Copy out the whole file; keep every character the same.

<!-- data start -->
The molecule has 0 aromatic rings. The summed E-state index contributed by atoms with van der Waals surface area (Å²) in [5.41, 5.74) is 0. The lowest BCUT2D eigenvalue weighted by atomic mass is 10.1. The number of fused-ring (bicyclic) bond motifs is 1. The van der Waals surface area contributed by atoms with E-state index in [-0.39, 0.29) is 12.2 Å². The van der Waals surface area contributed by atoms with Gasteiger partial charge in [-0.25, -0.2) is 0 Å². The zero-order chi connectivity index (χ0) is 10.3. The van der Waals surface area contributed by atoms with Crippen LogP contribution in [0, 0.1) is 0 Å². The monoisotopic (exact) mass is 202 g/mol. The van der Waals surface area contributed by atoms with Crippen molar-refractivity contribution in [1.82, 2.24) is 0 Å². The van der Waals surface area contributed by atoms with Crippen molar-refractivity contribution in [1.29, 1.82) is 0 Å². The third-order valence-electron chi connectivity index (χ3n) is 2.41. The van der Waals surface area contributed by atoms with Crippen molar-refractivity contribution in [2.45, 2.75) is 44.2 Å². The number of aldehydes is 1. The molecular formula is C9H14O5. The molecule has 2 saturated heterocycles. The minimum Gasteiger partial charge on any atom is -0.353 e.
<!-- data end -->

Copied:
The molecule has 0 aromatic rings. The summed E-state index contributed by atoms with van der Waals surface area (Å²) in [5.41, 5.74) is 0. The lowest BCUT2D eigenvalue weighted by atomic mass is 10.1. The number of fused-ring (bicyclic) bond motifs is 1. The van der Waals surface area contributed by atoms with E-state index in [-0.39, 0.29) is 12.2 Å². The van der Waals surface area contributed by atoms with Gasteiger partial charge in [-0.25, -0.2) is 0 Å². The zero-order chi connectivity index (χ0) is 10.3. The van der Waals surface area contributed by atoms with Crippen LogP contribution in [0, 0.1) is 0 Å². The monoisotopic (exact) mass is 202 g/mol. The van der Waals surface area contributed by atoms with Crippen molar-refractivity contribution in [1.82, 2.24) is 0 Å². The van der Waals surface area contributed by atoms with Crippen molar-refractivity contribution in [1.29, 1.82) is 0 Å². The third-order valence-electron chi connectivity index (χ3n) is 2.41. The van der Waals surface area contributed by atoms with Crippen molar-refractivity contribution in [2.45, 2.75) is 44.2 Å². The number of aldehydes is 1. The molecular formula is C9H14O5. The molecule has 2 saturated heterocycles. The minimum Gasteiger partial charge on any atom is -0.353 e.